Bandar Takengon letaknya di pinggir barat sebuah tasik yang bernama Danau Lut Tawar (Danau Laut Tawar – Adalah lebih baik jika namanya Danau Laut Air Tawar, kerana air yang ditawar itu obat/penawar, semoga sihat sesiapa yang meminum airnya, jauh dari membuat tawar hati). Ia tidaklah begitu besar. Kalau tidak ada masalah kesihatan, boleh saja keliling kota ini dengan berjalan kaki.  Pada mereka yang mempunyai semangat ‘adventurism’ yang tinggi dan mempunyai banyak waktu, teruskanlah berjalan kaki mengelilingi danau Lut Tawar. Cuma hati-hati di jalan kerana ia tidak mempunyai kaki-lima (ruang) untuk pejalan kaki. Boleh juga gunakan khidmat becak motor.

Penginapan boleh dipesan atas talian. Saya telah membuat ‘booking’ melalui sesawang Agoda untuk dua malam di Hotel Bunda. Hotel yang sederhana tetapi sangat memuaskan dari segi hidangan sarapannya, tempat terletaknya hotel ini yang agak ‘central’ (boleh melihat pemandangan sekitaran bandar Takengon dan danau dari atas bumbong hotel), cafe dan rumah makan bersebelahan, dan kedai untuk top-up kartu prabayar berada di seberang jalan. Tidak lupa juga terminal bus dan van yang tidak begitu jauh. Saya telah berjalan kaki ke sana untuk membeli tiket perjalanan saya selanjutnya.

Cuaca di Takengon sejuk tetapi tidaklah keterlaluan. Akan lebih terasa pada malam hari dan pada awal pagi, lebih lagi terasa apabila ditiup angin. Gabungan hawa sejuk ini dan tanah yang subur membuat penghasilan tanaman kopi dari bijiran Robusta dan Arabica yang baik mutunya sehingga bijiran kopi Arabica Tanah Gayo ini boleh mencapai harga yang lebih tinggi dari harga-harga bijiran kopi Arabica dari negara Brazil atau negara-negara Amerika Latin yang lain. Untuk melawat dan melihat kebun dan kilang kopi di Takengon, tanyakan saja pada abang-abang becak, banyak yang tahu dan boleh membawa buat lawatan tetapi tidak semua.

Kopi Gayo pastinya boleh dibawa pulang sebagai oleh-oleh. Oleh-oleh selainnya adalah hasil kerajinan tangan dari orang-orang suku Gayo. Saya tidak memasuki kedai kraft tangan ini, cuma melihatnya dari jauh. Dari yang tradisional, terdapat juga yang baru seperti tas tangan wanita dan tas-tas sandang belakang.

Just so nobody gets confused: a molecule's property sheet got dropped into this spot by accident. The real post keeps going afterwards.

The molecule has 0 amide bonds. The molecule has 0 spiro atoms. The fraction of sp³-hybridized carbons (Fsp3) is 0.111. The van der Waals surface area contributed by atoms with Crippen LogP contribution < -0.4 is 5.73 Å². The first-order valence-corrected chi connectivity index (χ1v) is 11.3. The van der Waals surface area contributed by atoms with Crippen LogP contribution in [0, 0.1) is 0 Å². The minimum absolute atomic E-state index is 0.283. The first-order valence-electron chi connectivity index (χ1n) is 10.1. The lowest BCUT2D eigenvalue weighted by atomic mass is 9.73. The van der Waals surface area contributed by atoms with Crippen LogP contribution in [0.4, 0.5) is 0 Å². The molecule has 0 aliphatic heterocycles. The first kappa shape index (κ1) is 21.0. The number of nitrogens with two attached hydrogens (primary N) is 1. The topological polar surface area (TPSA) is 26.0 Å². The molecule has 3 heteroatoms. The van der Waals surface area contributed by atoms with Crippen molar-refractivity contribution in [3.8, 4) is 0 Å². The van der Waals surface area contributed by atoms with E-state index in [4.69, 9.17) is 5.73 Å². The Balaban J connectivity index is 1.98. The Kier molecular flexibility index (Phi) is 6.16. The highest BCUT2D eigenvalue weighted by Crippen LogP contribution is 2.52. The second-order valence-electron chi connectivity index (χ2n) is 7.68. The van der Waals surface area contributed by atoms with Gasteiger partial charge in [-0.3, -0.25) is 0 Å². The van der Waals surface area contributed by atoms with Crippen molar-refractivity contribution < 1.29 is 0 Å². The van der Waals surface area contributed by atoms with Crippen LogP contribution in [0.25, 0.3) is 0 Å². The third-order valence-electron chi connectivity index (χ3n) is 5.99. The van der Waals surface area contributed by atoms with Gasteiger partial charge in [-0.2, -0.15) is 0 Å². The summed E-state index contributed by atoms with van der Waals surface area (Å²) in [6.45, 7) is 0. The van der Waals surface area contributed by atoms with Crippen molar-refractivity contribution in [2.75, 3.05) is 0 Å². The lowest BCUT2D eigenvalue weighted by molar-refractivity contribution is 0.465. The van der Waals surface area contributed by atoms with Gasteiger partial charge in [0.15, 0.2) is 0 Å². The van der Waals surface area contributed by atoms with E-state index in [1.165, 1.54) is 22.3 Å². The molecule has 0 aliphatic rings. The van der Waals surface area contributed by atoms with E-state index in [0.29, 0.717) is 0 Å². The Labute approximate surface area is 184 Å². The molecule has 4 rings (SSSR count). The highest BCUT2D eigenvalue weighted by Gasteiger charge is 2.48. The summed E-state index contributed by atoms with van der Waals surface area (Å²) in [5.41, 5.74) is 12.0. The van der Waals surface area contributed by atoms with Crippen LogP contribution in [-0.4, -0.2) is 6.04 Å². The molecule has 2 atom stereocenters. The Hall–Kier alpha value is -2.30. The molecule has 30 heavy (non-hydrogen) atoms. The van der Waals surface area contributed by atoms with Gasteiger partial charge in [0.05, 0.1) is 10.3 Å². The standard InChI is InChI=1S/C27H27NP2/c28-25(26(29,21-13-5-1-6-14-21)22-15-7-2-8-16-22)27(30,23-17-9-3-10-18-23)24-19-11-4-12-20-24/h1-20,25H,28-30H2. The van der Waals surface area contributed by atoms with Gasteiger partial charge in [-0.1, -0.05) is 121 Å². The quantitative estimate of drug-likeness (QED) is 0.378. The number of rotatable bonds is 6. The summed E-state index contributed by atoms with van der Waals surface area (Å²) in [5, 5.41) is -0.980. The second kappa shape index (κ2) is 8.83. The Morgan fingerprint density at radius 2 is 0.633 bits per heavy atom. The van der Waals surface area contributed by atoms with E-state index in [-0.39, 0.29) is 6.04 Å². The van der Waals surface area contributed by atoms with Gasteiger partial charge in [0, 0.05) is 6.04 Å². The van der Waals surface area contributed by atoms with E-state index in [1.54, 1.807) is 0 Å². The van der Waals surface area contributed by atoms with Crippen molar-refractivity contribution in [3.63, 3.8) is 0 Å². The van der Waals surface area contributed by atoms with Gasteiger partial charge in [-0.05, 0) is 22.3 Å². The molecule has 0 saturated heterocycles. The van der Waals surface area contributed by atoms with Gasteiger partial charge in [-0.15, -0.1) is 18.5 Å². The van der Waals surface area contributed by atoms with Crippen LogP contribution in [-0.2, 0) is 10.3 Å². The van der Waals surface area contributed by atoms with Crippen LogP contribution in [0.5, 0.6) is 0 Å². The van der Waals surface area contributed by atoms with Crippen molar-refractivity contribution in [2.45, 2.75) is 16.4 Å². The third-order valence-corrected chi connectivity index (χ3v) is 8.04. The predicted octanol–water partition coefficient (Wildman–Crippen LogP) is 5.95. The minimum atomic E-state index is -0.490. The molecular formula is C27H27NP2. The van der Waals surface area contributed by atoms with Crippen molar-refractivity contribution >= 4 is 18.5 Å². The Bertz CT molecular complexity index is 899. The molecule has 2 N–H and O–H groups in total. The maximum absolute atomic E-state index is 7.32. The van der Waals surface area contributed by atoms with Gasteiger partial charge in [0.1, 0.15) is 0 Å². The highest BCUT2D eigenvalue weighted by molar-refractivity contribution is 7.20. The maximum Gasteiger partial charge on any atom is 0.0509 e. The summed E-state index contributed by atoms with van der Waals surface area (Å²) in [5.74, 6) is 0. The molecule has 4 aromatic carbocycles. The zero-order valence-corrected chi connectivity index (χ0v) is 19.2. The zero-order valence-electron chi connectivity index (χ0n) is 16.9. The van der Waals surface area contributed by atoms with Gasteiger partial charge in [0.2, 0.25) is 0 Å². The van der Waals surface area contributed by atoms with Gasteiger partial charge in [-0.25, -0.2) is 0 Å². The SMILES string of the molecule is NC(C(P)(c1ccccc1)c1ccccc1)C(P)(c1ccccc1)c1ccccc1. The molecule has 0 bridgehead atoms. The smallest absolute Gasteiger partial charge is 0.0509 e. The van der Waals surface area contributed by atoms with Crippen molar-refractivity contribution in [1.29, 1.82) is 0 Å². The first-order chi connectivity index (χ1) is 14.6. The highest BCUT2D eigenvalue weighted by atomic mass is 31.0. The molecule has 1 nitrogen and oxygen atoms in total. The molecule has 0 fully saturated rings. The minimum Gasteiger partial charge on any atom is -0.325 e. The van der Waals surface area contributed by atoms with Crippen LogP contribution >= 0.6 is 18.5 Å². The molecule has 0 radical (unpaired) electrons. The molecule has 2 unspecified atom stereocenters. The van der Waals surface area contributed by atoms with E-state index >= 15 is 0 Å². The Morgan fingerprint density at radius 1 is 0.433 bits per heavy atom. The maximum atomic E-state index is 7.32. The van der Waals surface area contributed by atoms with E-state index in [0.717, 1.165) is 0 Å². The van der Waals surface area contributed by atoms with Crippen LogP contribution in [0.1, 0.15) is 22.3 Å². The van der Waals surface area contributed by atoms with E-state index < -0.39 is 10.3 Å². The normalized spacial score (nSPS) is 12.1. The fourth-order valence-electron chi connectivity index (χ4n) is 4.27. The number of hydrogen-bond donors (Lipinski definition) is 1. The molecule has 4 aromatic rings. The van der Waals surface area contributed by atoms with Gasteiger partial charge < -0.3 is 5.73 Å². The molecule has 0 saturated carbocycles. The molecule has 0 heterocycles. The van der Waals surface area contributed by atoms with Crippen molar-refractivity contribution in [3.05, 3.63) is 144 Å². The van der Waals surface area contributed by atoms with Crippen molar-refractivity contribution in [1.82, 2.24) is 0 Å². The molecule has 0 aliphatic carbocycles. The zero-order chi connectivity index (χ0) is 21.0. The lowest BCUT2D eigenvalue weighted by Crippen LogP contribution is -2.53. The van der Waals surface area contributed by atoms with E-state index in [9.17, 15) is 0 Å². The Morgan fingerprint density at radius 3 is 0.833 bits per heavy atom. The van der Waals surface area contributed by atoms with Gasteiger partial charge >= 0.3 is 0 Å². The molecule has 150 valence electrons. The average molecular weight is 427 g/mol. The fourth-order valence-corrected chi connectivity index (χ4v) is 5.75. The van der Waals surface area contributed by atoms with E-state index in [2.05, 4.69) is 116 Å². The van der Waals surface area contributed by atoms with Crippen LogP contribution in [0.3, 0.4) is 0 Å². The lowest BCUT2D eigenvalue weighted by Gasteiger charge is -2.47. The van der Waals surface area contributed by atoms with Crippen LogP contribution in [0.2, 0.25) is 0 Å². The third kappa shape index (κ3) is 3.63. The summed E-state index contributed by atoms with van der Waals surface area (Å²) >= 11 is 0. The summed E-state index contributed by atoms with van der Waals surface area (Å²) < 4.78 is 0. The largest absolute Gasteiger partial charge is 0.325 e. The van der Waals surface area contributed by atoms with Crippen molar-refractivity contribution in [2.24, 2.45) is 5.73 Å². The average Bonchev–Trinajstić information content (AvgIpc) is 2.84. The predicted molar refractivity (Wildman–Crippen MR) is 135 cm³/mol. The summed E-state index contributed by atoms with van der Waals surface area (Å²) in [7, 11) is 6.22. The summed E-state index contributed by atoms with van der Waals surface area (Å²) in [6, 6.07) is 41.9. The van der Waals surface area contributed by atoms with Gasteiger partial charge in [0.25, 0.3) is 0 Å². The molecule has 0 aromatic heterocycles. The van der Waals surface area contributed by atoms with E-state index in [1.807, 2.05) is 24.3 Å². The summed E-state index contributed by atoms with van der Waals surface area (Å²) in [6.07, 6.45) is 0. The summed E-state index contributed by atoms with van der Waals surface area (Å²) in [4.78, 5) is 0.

Akhir kata, Takengon adalah tempat kunjungan yang sesuai buat berehat sambil menziarahi dan melihat kebun dan kilang penghasilan kopi (agro tourism kiranya). Menikmati rasa kopinya di cafe-cafe yang terdapat merata, selain dari menikmati hawa dingin, pemandangan serta semestinya rasa masakan Aceh yang tidak banyak bezanya tetapi ada kelainannya. Ada lagi tempat-tempat yang boleh diziarahi seperti air terjun, tempat yang ada cerita legenda dan acara tahunan seperti pacuan kuda gayo. Itu semua mungkin pada ziarah yang akan datang jika diizinkah Allah.  Amin.

Going Distance On The Cyclo-Cross

001

I decided to test the cyclo-cross and build up my strength and stamina cycling a slightly longer distance last Sunday to the town of Pontian Kechil shortcutting the  main road by going through palm oil plantations which have a mixed of paved and dirt/gravel roads.  It was a leisurely ride as I didn’t  have the required fitness yet and obviously there were lots of stoppages in parts due to rains, photography, tiredness and lastly as I expected, saddle sore.  All in all, it took me four and half hours to reach Pontian Kechil.  On reaching Pontian Kechil the bike became slightly heavy  which I found caused by the brake pad touching the rotor.  Without the necessary tools, I was unable to readjust it.  The only tool that I brought along was the air pump.  Tired, sore butt plus if I were to cycle home, part of the journey will be in the night and if I were to go by the main roads, the distance will be longer, I decided to get a taxi home.